Challenging the status quo is much easier when you have support from other members of your team. Before you take your idea to the larger group, consider running it by a few other people you think will be good allies. Pitch your concept to them and invite them to ask questions, give feedback and bring up possible obstacles. If they see holes in your argument, chances are, others in your organization will point out the same issues later on. Tighten up your proposal, get buy-in from your initial panel, then open it up to the rest of the team.

3. Welcome debate and discussion.

It may seem counter-intuitive, but sometimes debate and disagreement can actually be good for challenging the status quo and guaranteeing the success of your idea. Harvard Business School professor John Kotter argues that conflict gets people’s attention, gives you an opportunity to defend your idea and can eventually win active support:

Worst case scenario, the idea does die. But if it is a nontrivial idea, it will almost certainly need a lot more support than a non-enthusiastic group voting 51% in your favor. My research and experience show that proposals approved in such a way often die a slow and very painful death…

Good ideas need active, engaged support for a considerable time until they reshape how we think about and do things for the better. To make positive, lasting change, you need to energize people, and at a deep enough level to make buy-in — then ultimate implementation — achievable. And you need conflict to accomplish that.

Encourage debate, take on the naysayers and fight for your idea. If you have a viable proposal, you will find supporters and make your idea a reality.

What suggestions do you have for implementing change in your organization? Share your comments.

Learn more about Employee Development Systems, Inc.’s Challenging the Status Quo for Continuous Improvement course.

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Ideally, collaborating with a team of people is an inspiring and productive process. Each person brings his or her own ideas and strengths to the group, and everyone cooperates seamlessly to reach shared goals. Of course, working with a group can also be challenging when you bring together many individuals, often of different generations and varied behavior styles.

 

It can be stressful and complicated for a manager to stay focused on the tasks at hand while trying to diffuse conflicts among employees. The Dealing With Difficult People course  maps out, step by step, the best approaches to communicating with challenging personalities.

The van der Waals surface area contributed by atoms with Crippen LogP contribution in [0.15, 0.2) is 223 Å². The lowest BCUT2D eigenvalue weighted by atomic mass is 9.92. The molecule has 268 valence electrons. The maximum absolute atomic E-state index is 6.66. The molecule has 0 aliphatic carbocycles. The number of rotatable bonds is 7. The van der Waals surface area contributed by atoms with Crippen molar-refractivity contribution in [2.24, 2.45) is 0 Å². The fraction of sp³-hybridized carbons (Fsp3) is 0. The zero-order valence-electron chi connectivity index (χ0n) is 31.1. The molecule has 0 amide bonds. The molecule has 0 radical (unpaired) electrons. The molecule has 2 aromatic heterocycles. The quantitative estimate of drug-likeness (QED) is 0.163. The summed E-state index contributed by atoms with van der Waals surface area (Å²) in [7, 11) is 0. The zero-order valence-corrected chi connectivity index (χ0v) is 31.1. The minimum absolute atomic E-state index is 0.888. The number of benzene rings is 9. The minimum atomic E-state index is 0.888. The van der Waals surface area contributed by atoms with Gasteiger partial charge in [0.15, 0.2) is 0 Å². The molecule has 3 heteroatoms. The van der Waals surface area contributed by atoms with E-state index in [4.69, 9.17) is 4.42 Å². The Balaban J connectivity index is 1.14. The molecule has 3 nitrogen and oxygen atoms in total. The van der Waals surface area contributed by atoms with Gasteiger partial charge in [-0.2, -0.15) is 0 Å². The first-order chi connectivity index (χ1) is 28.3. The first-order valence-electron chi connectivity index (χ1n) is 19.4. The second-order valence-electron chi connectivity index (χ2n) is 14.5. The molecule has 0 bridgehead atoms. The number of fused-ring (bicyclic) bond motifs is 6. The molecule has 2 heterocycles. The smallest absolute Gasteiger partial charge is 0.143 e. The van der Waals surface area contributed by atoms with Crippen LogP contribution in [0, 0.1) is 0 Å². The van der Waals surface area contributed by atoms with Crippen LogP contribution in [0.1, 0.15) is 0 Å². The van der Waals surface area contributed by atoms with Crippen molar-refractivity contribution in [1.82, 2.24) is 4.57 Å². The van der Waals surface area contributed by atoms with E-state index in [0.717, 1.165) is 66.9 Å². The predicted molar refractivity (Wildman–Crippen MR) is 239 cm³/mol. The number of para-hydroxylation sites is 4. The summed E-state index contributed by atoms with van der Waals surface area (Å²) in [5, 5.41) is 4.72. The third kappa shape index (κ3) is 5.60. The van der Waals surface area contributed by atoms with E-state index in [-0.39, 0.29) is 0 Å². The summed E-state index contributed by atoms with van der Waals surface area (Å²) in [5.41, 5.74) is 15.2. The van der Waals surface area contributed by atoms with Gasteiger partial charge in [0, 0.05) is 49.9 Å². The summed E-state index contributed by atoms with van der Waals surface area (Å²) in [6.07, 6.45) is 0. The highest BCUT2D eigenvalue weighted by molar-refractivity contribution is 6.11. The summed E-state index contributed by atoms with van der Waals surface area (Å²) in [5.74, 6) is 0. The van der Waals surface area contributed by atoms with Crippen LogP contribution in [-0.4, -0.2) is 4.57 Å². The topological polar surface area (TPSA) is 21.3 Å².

Here’s a glimpse into the skills-based course:

 

Focus on Behavior

 

The first step is to focus on an individual’s behavior rather than on the individual’s personality. If he feels as if he is being attacked, he will become defensive and you will lose an opportunity to have an effective conversation. Before addressing a difficult behavior, take time to reflect on a few questions:

 

  • What is the specific behavior you have difficulty managing?

 

  • Who is affected by the behavior?

 

  • What are the results of the behavior?

 

  • Why do you think this person engages in this type of behavior?

 

  • How does the behavior hinder your ability to manage?

 

  • Are you the only one who struggles with this behavior, or have others noticed it as well?

 

  • Does your management style seem to make the behavior worse?

 

When approaching this person, keep your responses to these questions in mind and remember that he most likely wants to have a harmonious working relationship as well. Speak assertively and communicate your viewpoint clearly, but also ask questions and remain open to the other person’s opinions and ideas. The more you can listen to each other, the more progress you will make. Focus on how the behavior can change positively in the future instead of dwelling on past mistakes. Take the opportunity to wipe the slate clean and move forward.

 

Learn more about how the Dealing With Difficult People course  can help your organization.

Posted by & filed under Uncategorized.

 

We all have our own pet peeves about the behavior of colleagues, employees and managers at work, from the woman who talks on her cell phone in the bathroom stall to the man who constantly forwards cute kitten YouTube videos to the whole staff.

 

Office etiquette can be delicate to navigate, so it is important to make sure your own behavior is up to par. Compare your conduct to this checklist, and improve your professional presence.

 

1. Bring Back Common Courtesy

Sometimes our busy, fast-paced culture makes us forget the basics. Always say “please,” “thank you” and “you’re welcome” sincerely. Hold the elevator and the door for co-workers when you have the opportunity. Look people in the eye when you speak to them, and ask how they are doing (and listen to their responses).

 

2. Be an Email Pro

Email is becoming a bigger and bigger medium of communication in the business world. We use it to contact co-workers, vendors and clients, so every email we send should reflect the professional presence we work hard to develop in person and over the phone.